From sound to silence
Our modern word sound comes to us from three sources.
Most the meanings of the word sound started in Latin, then bounced around between Old French and Old English before settling down into the meanings that follow.
As a noun, sound can mean:
-sensation sensed through the ear
As a verb, sound can mean:
-to be audible
-to cause an instrument to make sound
-to measure the depth of
The noun meaning a narrow channel or body of water, however, came from the Old Norse word sund, which meant both swimming & strait.
The adjective form of sound meaning free from defect or injury came from an Old English word meaning safe, or having all faculties. This word was gesund, which, as you might have guessed, made its way into German to become gesundheit.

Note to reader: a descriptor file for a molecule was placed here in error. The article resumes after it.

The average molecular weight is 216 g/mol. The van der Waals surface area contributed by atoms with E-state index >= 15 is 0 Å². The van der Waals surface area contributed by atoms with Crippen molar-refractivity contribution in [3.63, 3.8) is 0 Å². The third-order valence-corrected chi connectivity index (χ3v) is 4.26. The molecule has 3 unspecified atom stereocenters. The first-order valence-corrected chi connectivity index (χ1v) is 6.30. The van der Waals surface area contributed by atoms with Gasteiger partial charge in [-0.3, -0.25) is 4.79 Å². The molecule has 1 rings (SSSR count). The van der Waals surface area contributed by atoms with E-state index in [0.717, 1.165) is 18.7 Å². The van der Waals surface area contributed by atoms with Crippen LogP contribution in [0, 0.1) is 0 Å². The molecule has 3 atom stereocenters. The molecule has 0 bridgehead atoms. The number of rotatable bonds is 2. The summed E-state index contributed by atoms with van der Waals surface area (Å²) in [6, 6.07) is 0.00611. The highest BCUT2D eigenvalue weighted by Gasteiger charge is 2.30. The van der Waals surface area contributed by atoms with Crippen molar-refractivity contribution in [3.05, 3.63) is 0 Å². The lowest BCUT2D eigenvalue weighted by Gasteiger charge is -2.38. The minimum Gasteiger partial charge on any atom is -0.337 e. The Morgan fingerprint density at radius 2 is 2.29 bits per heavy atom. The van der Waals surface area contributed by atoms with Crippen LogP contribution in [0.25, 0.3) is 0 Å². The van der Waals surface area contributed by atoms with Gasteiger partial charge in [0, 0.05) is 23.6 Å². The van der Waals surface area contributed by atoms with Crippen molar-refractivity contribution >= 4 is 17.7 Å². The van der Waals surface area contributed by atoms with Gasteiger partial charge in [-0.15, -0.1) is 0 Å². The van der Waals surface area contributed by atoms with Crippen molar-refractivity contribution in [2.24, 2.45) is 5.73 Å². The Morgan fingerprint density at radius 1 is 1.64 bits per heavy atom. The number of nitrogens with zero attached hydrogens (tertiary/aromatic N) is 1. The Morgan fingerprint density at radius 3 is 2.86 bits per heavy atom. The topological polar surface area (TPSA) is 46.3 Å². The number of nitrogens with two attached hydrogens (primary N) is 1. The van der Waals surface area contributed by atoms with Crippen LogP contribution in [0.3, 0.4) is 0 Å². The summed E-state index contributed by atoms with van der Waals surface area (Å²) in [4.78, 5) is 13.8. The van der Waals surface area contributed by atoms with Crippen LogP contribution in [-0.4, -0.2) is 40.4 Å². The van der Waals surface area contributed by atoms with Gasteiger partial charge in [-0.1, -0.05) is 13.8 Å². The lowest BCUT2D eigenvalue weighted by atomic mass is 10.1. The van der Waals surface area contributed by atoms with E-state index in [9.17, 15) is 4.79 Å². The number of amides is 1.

The term safe & sound showed up in the late 1400s. Sound-proof was born in 1853, ultrasound came about in 1911, sound barrier in 1939, sound effects in 1909, & sound check in 1977.
And the absence of sound is silence, a word that appeared in English in the 1200s from an unknown source through Latin & Old French.
Some silence-inspired meanings, words & idioms include:
-A Victorian idiom meaning the dead (1874)
-silencer - the mechanism that stifles the noise made by a firearm (1898)
-the strong silent type (1905)
-silent films (1914)
-the silent majority (1955)
And these two words together lead folks of a particular age to think of Paul Simon, whose “words like silent raindrops fell” (well, maybe not), in his 1965 hit song, “The Sound of Silence”. I hope you’ll join me in sending good thoughts to Mr. Simon, who just last month, celebrated his 75th birthday.
And, as always, feel free to speak your mind in the comments section.